Brewing giant Mitchells and Butlers was ordered to pay nearly £55,000 after a worker was crushed to death in a bowling alley machine.
The company, which owns the Hollywood Bowl group, failed to protect technician Ferdinand Dela Cruz, 34, who suffocated under the mechanism which resets the pins.
The married father-of-one had climbed inside the equipment to clean it during opening hours at the alley in Jenkins Lane, Barking on July 6, 2006, when he accidentally triggered the system.
Mr Dela Cruz ‘competent, professional and respected’ team leader who had been working as a technician for five years, failed to unplug the electrics and a sensor was activated, bringing the mechanism on top of him
Only some of the lanes had been closed and players continued unwittingly to bowl nearby as he was killed.
Mr De la Cruz was found dead inside the apparatus by a colleague who went to find him.
The death of Mr Dela Cruz, a Filipino who lived with his wife Maria and child in East Ham, east London, initially triggered a murder inquiry and police were hunting five teenagers.
But it was eventually discovered the blame lay in flouted Health and Safety procedures at the since-closed venue.
Matthew Paul, prosecuting, told Inner London Crown Court: ‘The decision to clean the pin cups without isolating the machinery was wholly out of character.’
But the barrister said Mitchells and Butler were legally responsible for Mr Dela Cruz’s safety and his death could have been avoided if a full risk-assessment had been carried out.
As a result of the accident the company has shelled out £2.28million on a bespoke guarding system which when lifted, automatically isolates the power.
It is currently being rolled out to all of its 23 bowling centres in England and Scotland.
Passing sentence Judge Robert Fraser said: ‘It is a particularly sad case, given the death of Mr Dela Cruz.
‘You accept as a company you failed to put in place adequate guarding of the machinery.
‘Had the machine been fitted with a guard that isolated the power, his death could have been avoided.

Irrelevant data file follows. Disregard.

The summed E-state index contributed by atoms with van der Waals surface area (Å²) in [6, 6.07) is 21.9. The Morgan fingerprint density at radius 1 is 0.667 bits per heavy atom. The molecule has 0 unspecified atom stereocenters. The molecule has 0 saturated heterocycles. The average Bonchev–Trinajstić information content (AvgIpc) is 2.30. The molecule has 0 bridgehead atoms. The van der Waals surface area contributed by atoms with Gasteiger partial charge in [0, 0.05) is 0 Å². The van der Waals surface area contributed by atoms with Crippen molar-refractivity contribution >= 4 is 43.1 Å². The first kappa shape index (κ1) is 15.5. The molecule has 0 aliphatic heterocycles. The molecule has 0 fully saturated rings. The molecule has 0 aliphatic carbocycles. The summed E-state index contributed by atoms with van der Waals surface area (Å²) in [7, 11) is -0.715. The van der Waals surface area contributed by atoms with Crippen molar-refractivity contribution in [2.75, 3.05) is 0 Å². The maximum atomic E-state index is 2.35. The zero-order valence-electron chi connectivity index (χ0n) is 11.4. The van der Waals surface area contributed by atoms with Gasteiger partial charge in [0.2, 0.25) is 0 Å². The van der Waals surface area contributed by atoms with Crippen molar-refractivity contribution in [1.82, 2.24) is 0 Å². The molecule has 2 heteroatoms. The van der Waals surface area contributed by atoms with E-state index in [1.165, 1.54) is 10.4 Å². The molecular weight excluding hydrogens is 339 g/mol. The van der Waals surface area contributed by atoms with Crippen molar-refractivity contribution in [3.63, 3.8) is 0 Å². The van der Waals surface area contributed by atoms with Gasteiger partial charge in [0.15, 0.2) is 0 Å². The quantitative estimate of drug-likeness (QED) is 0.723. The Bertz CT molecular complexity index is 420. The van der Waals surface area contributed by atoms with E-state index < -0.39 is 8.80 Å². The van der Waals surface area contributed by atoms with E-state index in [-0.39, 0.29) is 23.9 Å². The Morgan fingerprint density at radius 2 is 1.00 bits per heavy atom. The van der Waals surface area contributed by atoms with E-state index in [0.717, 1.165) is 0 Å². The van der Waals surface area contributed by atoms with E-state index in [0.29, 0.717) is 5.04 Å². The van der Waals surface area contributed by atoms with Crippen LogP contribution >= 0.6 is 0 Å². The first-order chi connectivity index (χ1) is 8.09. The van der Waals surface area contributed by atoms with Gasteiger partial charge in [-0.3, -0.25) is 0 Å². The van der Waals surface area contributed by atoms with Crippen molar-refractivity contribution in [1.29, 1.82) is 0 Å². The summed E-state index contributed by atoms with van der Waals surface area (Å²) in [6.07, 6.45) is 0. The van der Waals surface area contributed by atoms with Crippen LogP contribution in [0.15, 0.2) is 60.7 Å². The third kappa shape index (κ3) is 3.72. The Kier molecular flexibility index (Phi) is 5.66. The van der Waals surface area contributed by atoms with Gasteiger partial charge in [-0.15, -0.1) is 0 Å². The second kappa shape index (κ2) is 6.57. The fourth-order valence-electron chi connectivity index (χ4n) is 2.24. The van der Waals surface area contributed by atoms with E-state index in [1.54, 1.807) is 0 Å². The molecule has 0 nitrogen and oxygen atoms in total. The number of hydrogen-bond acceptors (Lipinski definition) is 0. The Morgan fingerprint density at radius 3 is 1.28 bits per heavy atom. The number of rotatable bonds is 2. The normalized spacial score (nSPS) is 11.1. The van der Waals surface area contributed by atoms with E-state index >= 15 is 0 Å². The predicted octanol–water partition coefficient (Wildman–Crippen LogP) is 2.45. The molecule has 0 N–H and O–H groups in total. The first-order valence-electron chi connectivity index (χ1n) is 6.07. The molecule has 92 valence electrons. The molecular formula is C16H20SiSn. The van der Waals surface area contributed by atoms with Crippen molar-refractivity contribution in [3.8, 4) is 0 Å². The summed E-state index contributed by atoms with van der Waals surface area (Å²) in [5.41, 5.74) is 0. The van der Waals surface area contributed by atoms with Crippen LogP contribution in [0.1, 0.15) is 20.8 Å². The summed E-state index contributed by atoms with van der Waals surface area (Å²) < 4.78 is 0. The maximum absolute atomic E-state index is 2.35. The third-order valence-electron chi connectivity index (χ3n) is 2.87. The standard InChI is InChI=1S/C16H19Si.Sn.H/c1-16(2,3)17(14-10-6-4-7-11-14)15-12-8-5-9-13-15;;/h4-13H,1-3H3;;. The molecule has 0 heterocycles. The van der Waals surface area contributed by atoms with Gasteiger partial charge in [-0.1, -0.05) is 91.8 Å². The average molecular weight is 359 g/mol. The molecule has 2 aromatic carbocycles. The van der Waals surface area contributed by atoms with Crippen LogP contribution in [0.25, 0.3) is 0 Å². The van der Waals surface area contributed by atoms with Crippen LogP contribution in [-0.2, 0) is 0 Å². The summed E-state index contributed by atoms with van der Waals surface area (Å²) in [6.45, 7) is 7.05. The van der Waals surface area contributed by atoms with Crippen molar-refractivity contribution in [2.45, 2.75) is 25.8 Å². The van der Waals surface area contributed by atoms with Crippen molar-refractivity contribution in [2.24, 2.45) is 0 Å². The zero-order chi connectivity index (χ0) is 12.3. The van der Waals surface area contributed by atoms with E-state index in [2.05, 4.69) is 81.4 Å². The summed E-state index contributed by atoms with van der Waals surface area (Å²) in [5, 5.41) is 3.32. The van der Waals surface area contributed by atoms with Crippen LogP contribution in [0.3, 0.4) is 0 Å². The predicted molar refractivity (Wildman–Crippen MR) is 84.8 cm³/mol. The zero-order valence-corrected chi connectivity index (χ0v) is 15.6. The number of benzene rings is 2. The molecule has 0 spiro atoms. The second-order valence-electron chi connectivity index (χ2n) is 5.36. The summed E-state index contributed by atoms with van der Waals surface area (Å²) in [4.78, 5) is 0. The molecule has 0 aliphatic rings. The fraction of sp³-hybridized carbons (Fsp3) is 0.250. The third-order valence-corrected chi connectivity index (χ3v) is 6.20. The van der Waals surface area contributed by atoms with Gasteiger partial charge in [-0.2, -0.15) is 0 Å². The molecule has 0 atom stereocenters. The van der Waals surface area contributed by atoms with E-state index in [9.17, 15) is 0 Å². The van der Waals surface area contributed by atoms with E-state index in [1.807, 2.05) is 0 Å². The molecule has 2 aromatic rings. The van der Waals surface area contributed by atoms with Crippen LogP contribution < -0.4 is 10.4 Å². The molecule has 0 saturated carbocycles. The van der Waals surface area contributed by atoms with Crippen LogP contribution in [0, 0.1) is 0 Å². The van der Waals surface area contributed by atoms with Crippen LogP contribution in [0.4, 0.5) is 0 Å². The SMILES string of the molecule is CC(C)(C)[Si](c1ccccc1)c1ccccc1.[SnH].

‘No sentence that I pass is going to bring back the victim’s life.’
The judge fined the company £40,000 and ordered it to pay £14,838.37 costs.
On behalf of the company Gary Crawford, acting operations director for Hollywood Bowl, admitted one count of failing to discharge a duty under the health and safety at work act 1974.
Prosecutors offered no evidence on a remaining two like counts and a further nine charges of contravening health and safety regulations and the company was cleared.
Newham Council’s Executive Member for Public Protection, Councillor Andrew Baikie, said: ‘The council welcomes the judge’s decision to impose a substantial fine on Mitchells and Butlers Retail Ltd for its failure to protect a father who was killed doing his job so he could provide for his family, and our thoughts our with them at this time.
‘Newham Council prosecuted the company following an investigation into the accident that took place in July 2006 at Hollywood Bowl in Beckton.
‘The Council discovered that machinery used nationally in bowling alleys did not have adequate safety features and therefore posed a risk to centre staff when carrying out repairs and maintenance.
‘The study also revealed that the machinery did not comply with GB or European safety standards.
‘The Health and Safety Executive has since the accident issued new guidance to all Local Authority Health and Safety Enforcement teams and regulators as a result.
‘We hope the outcome of this case that will ensure the future safety of all bowling alley technicians.
‘Newham Council will never shy away from dealing robustly with employers, large or small, where evidence exists that they flout the law the in pursuit of profit at the expense of people’s safety.’